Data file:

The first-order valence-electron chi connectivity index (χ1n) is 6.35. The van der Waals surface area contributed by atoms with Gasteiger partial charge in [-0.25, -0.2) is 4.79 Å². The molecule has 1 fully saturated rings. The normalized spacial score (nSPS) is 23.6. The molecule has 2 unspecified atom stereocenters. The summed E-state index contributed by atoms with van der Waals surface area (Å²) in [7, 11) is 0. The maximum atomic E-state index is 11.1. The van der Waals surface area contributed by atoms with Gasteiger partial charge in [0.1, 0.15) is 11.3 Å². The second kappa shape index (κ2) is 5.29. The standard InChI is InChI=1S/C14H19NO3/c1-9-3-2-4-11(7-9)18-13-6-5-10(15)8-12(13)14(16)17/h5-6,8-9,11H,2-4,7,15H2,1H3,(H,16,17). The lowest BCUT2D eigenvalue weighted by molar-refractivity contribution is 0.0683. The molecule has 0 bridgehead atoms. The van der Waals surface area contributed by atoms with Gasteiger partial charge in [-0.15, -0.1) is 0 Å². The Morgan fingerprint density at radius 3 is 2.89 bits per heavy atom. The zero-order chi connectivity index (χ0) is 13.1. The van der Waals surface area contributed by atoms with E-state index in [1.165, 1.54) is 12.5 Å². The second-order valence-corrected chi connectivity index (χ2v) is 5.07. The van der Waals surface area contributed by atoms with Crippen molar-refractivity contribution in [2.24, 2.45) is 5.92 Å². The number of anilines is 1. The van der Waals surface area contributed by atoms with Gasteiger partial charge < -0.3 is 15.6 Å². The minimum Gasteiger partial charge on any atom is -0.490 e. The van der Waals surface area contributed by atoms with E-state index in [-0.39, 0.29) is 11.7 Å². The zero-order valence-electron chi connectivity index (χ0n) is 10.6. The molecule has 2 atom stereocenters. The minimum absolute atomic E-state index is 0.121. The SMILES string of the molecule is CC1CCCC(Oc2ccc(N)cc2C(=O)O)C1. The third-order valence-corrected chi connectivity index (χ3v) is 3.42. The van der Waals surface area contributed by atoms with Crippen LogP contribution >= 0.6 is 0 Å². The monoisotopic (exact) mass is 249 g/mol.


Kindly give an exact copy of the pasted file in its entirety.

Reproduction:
The first-order valence-electron chi connectivity index (χ1n) is 6.35. The van der Waals surface area contributed by atoms with Gasteiger partial charge in [-0.25, -0.2) is 4.79 Å². The molecule has 1 fully saturated rings. The normalized spacial score (nSPS) is 23.6. The molecule has 2 unspecified atom stereocenters. The summed E-state index contributed by atoms with van der Waals surface area (Å²) in [7, 11) is 0. The maximum atomic E-state index is 11.1. The van der Waals surface area contributed by atoms with Gasteiger partial charge in [0.1, 0.15) is 11.3 Å². The second kappa shape index (κ2) is 5.29. The standard InChI is InChI=1S/C14H19NO3/c1-9-3-2-4-11(7-9)18-13-6-5-10(15)8-12(13)14(16)17/h5-6,8-9,11H,2-4,7,15H2,1H3,(H,16,17). The lowest BCUT2D eigenvalue weighted by molar-refractivity contribution is 0.0683. The molecule has 0 bridgehead atoms. The van der Waals surface area contributed by atoms with Gasteiger partial charge in [-0.15, -0.1) is 0 Å². The Morgan fingerprint density at radius 3 is 2.89 bits per heavy atom. The zero-order chi connectivity index (χ0) is 13.1. The van der Waals surface area contributed by atoms with E-state index in [1.165, 1.54) is 12.5 Å². The second-order valence-corrected chi connectivity index (χ2v) is 5.07. The van der Waals surface area contributed by atoms with Crippen molar-refractivity contribution in [2.24, 2.45) is 5.92 Å². The number of anilines is 1. The van der Waals surface area contributed by atoms with Gasteiger partial charge < -0.3 is 15.6 Å². The minimum Gasteiger partial charge on any atom is -0.490 e. The van der Waals surface area contributed by atoms with E-state index in [-0.39, 0.29) is 11.7 Å². The zero-order valence-electron chi connectivity index (χ0n) is 10.6. The molecule has 2 atom stereocenters. The minimum absolute atomic E-state index is 0.121. The SMILES string of the molecule is CC1CCCC(Oc2ccc(N)cc2C(=O)O)C1. The third-order valence-corrected chi connectivity index (χ3v) is 3.42. The van der Waals surface area contributed by atoms with Crippen LogP contribution >= 0.6 is 0 Å². The monoisotopic (exact) mass is 249 g/mol.